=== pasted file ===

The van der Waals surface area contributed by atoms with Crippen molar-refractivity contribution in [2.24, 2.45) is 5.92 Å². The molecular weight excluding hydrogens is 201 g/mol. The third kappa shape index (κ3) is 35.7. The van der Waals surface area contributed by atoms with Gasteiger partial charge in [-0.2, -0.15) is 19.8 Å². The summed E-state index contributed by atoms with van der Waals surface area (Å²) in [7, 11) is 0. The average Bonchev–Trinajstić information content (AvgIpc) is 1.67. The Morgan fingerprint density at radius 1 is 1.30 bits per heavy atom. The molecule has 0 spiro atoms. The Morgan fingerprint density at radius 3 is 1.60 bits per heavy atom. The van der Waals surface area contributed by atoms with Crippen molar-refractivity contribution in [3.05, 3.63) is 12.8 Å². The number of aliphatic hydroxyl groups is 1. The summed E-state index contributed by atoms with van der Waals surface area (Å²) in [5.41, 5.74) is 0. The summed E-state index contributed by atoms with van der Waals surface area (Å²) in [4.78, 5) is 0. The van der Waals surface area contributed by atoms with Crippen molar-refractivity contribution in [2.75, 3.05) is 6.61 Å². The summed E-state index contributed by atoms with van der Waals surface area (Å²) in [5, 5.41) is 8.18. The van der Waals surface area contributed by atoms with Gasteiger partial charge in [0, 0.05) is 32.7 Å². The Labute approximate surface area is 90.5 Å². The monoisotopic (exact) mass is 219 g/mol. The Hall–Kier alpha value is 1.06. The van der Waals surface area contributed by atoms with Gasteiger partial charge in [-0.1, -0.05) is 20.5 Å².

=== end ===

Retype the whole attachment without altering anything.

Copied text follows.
The van der Waals surface area contributed by atoms with Crippen molar-refractivity contribution in [2.24, 2.45) is 5.92 Å². The molecular weight excluding hydrogens is 201 g/mol. The third kappa shape index (κ3) is 35.7. The van der Waals surface area contributed by atoms with Gasteiger partial charge in [-0.2, -0.15) is 19.8 Å². The summed E-state index contributed by atoms with van der Waals surface area (Å²) in [7, 11) is 0. The average Bonchev–Trinajstić information content (AvgIpc) is 1.67. The Morgan fingerprint density at radius 1 is 1.30 bits per heavy atom. The molecule has 0 spiro atoms. The Morgan fingerprint density at radius 3 is 1.60 bits per heavy atom. The van der Waals surface area contributed by atoms with Crippen molar-refractivity contribution in [3.05, 3.63) is 12.8 Å². The number of aliphatic hydroxyl groups is 1. The summed E-state index contributed by atoms with van der Waals surface area (Å²) in [5.41, 5.74) is 0. The summed E-state index contributed by atoms with van der Waals surface area (Å²) in [4.78, 5) is 0. The van der Waals surface area contributed by atoms with Crippen molar-refractivity contribution in [2.75, 3.05) is 6.61 Å². The summed E-state index contributed by atoms with van der Waals surface area (Å²) in [5, 5.41) is 8.18. The van der Waals surface area contributed by atoms with Gasteiger partial charge in [0, 0.05) is 32.7 Å². The Labute approximate surface area is 90.5 Å². The monoisotopic (exact) mass is 219 g/mol. The Hall–Kier alpha value is 1.06. The van der Waals surface area contributed by atoms with Gasteiger partial charge in [-0.1, -0.05) is 20.5 Å².